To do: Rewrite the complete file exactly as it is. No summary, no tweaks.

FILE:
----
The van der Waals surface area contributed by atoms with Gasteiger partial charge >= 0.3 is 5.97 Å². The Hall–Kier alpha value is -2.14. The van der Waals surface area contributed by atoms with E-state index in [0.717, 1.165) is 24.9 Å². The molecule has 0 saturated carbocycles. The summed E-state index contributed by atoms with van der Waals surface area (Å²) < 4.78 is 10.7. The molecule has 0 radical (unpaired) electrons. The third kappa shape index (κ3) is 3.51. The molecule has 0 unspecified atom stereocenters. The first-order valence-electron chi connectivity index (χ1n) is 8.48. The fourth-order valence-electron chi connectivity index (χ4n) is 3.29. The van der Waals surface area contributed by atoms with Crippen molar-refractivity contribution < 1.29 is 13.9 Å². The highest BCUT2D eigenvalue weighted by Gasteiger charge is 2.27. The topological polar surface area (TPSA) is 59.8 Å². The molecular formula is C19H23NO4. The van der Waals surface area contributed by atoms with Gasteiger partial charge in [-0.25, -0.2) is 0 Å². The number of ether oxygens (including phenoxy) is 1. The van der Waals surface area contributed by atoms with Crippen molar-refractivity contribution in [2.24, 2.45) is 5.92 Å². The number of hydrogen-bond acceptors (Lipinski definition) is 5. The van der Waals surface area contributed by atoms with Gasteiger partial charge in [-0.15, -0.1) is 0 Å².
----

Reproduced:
The van der Waals surface area contributed by atoms with Gasteiger partial charge >= 0.3 is 5.97 Å². The Hall–Kier alpha value is -2.14. The van der Waals surface area contributed by atoms with E-state index in [0.717, 1.165) is 24.9 Å². The molecule has 0 saturated carbocycles. The summed E-state index contributed by atoms with van der Waals surface area (Å²) < 4.78 is 10.7. The molecule has 0 radical (unpaired) electrons. The third kappa shape index (κ3) is 3.51. The molecule has 0 unspecified atom stereocenters. The first-order valence-electron chi connectivity index (χ1n) is 8.48. The fourth-order valence-electron chi connectivity index (χ4n) is 3.29. The van der Waals surface area contributed by atoms with Crippen molar-refractivity contribution < 1.29 is 13.9 Å². The highest BCUT2D eigenvalue weighted by Gasteiger charge is 2.27. The topological polar surface area (TPSA) is 59.8 Å². The molecular formula is C19H23NO4. The van der Waals surface area contributed by atoms with Gasteiger partial charge in [-0.25, -0.2) is 0 Å². The number of ether oxygens (including phenoxy) is 1. The van der Waals surface area contributed by atoms with Crippen molar-refractivity contribution in [2.24, 2.45) is 5.92 Å². The number of hydrogen-bond acceptors (Lipinski definition) is 5. The van der Waals surface area contributed by atoms with Gasteiger partial charge in [-0.15, -0.1) is 0 Å².